Using 'Not Today' and 'Below 100' on every shift
The next time you start your shift, do your pre-trip with a new attitude and mindset, and remember #NotToday
By Jason Welin
I returned from ILEETA 2013 with a desire to teach and increase officer safety in my area. After being back for a week, I attended our fire department open house (yes, I’m a cop who is also a firefighter). When I arrived, the trucks had been pulled out onto the pad, and immediately I noticed a new addition to the decals of one of the trucks.
I saw a magnet sign covering the department door decal on every fire apparatus on the pad, including the deputy chief’s vehicles. The decal read: “Conduct Walk Around.”
I asked the fire officers about the program, and the idea was that the decal is removed after conducting a walk around, the contents of which are set by SOPs.
As I thought about the new procedure, I thought back to some of my classes at ILEETA. I thought of how this new idea could be linked to Below 100 and “Not Today!”
In my SWAG bag from the ILEETA trade show, I had a handful of “Not Today!” bumper stickers and some Below 100 stickers that we were given in our instructor class.
Consider the Walk-Around
Most traffic and patrol officers do a walk around of their vehicle at the start of their shift. This usually includes a lights/siren check, back seat search, tire check, long gun check, damage check, tire check, and RADAR/LIDAR test. But after a while don’t these walk-arounds and tests become ROUTINE? (Yes, I said the evil curse word of the LE community.)
One way to prevent the dreaded “R” word is to integrate new concepts into our pre-trip inspection. What better concepts to use than “Below 100” and “Not Today!”
So, I picked up some magnet materiel on a trip to the craft store (with my wife, honest!) and made some “Below 100” and “Not Today” bumper stickers. I placed them in two different spots on my squad to remind me to use these excellent programs in my walk around.
How can we include Below 100 in our walk around?
In truth, isn’t our walk around all about the Below 100 tenets of "What's Important Now (W.I.N.)," and Remember, complacency kills"?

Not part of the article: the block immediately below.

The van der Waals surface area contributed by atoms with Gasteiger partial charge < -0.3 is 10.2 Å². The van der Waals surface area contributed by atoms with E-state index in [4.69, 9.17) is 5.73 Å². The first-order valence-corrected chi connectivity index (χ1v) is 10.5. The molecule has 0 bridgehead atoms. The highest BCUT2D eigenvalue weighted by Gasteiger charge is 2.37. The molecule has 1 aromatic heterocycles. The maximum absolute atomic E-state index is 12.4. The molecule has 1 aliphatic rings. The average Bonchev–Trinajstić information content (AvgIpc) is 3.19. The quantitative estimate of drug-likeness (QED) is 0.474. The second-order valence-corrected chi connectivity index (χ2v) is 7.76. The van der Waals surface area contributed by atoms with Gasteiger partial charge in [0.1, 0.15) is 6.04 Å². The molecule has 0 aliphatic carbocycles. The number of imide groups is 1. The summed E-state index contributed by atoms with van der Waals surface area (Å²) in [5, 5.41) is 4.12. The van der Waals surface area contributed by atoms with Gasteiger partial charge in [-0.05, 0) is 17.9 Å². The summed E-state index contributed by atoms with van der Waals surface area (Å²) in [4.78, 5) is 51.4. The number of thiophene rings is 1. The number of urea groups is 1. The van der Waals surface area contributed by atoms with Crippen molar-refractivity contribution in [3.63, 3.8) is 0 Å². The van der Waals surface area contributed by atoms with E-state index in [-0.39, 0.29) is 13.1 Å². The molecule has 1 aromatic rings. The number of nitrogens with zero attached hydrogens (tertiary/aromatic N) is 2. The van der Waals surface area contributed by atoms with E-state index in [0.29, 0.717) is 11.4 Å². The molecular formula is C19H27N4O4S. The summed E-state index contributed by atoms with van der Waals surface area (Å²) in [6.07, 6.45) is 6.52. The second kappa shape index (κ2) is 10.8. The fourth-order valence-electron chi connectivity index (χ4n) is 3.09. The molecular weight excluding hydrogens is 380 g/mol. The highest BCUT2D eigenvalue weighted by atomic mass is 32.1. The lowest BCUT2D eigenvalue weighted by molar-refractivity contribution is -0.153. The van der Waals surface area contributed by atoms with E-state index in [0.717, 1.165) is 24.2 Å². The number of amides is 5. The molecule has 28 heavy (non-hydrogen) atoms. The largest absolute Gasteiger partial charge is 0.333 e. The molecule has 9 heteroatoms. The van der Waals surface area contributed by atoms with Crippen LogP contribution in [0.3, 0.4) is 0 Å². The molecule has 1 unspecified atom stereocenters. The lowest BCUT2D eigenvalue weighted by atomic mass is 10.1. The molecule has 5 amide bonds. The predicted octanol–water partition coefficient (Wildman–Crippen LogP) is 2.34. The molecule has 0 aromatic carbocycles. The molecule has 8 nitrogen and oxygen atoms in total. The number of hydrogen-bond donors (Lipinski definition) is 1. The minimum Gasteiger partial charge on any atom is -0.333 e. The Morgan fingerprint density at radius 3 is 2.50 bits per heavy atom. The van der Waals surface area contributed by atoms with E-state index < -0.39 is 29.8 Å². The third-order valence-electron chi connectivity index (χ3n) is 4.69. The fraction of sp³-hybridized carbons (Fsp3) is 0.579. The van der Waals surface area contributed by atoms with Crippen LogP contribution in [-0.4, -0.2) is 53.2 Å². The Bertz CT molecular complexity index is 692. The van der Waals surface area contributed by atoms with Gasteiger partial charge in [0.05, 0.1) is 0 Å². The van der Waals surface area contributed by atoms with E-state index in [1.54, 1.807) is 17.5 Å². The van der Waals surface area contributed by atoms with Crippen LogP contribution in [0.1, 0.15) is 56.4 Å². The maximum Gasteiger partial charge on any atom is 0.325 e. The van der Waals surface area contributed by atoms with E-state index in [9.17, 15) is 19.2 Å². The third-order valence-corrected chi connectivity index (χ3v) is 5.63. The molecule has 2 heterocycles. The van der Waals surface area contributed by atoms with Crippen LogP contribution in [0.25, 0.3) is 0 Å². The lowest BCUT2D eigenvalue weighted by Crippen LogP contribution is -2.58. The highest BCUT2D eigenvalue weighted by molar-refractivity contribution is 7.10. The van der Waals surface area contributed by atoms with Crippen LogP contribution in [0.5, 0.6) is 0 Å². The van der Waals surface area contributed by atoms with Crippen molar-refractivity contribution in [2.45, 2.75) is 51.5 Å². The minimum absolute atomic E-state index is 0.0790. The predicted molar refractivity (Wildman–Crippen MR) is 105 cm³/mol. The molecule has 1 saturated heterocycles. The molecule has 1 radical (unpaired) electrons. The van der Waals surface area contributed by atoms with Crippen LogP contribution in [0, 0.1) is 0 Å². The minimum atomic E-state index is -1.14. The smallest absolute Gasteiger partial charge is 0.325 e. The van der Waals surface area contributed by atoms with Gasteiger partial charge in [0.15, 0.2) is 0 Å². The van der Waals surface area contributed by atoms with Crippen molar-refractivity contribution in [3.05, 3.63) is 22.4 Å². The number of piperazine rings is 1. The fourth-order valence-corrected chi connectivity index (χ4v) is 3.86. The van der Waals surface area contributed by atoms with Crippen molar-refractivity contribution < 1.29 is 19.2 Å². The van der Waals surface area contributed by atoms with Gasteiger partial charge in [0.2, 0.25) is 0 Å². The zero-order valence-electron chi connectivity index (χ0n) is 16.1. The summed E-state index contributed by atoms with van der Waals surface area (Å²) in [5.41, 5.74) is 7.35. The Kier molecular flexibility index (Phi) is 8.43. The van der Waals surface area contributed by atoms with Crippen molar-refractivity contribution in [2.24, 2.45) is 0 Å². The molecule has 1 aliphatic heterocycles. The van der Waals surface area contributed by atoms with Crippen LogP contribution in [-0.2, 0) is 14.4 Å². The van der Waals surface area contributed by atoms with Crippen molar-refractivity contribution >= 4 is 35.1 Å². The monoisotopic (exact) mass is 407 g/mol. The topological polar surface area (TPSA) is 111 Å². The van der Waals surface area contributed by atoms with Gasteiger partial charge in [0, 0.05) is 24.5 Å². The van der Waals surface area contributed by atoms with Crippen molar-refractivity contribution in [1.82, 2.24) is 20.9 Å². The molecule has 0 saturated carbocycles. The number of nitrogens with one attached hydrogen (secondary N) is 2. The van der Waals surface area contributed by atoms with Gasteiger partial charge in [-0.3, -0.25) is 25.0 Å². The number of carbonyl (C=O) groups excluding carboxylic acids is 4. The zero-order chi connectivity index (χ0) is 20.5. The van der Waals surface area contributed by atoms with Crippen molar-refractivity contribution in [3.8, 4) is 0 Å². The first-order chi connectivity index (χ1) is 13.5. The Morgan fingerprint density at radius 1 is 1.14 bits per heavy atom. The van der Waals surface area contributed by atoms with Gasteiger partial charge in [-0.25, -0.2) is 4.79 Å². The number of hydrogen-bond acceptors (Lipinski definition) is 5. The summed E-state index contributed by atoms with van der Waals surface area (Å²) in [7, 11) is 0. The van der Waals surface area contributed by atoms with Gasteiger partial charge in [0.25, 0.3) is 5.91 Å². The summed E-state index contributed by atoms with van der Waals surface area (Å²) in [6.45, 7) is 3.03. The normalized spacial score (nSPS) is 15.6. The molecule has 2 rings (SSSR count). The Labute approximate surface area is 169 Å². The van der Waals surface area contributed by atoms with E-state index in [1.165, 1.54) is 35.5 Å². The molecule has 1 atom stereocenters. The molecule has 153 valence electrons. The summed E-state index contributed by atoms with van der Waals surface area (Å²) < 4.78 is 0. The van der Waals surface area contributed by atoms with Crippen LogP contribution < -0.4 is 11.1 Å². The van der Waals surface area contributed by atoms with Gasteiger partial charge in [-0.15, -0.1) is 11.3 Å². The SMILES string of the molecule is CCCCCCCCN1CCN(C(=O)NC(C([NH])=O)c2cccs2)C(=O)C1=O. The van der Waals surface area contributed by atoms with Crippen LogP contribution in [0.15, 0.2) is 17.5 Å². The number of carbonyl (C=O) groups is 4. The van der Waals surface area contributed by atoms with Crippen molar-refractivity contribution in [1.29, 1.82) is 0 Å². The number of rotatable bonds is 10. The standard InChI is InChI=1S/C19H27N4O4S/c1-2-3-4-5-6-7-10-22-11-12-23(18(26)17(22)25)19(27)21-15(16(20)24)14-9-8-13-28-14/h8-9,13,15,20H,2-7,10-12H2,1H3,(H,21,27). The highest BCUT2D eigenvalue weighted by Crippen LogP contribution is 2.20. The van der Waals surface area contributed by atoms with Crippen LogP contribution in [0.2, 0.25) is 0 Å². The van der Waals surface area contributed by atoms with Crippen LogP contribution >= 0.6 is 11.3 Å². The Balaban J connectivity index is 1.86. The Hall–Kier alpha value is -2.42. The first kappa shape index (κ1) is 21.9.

At the beginning of our shift, What’s Important Now is to ensure that our squad is prepared and safe for our shift. Are our tires properly inflated, or just round? Do we have the paperwork we need close at hand, so we don’t have to root around with our heads down while on a traffic stop?
Is our shotgun or patrol carbine “patrol ready” or do when we grab that shotgun and go to rack in the first round, is the action locked, catching us off guard? Is our fire extinguisher charged and ready, or was it put back empty?
Remember, ‘Not Today!’
We can also include my friend Dave Smith’s “Not Today!” mantra in our walk around.
When we look at those tires, we can practice “When/Then” thinking, and imagine what we would do if we had a blowout on that tire. Do we brake? Let off on the gas? Steer into, or against the skid?
When we check our shotgun or patrol carbine, we can visualize the most efficient movements to remove the firearm from the rack, while seated, and while leaning into the vehicle, potentially under fire.
When we check our fire extinguisher, we can remember the acronym PASS (which stands for Pull the pin, Aim low at the bottom of the flame, squeeze the handle, and Sweep side to side).
We can imagine how we would attack a car fire and suppress it until fire/rescue arrives, or how we might come across smoke from a private residence and the steps we would go through to safely enter and evacuate the house with our (hopefully fully charged) fire extinguisher in hand.
When we check our med kit (which is hopefully a blowout kit, and not just a box of Band-Aids) we can run through a self-aid or buddy-aid scenario. What tools would you use? What resources would you summon?
Is there a life-flight chopper nearby? Is it faster to start the transfer yourself in your squad and meet a chopper or ambulance, or is it better to stay in place and wait for aid? What information do you need to pass to dispatch? How about if your squad is equipped with an AED? When you check the unit, do you think about the steps to use it on a civilian having a cardiac emergency, or the unthinkable, a partner or teammate?
The point is, everything we check on our vehicle – and all of our other equipment at the start of a shift should – trigger our imaginations to plan how we can use these tools, or how we should react if they fail.
The next time you start your shift, do your pre-trip with a new attitude and mindset, and remember: Wear Your Belt, Wear Your Vest, Watch Your Speed, WIN – What’s Important Now?, Remember: Complacency Kills, and NOT TODAY!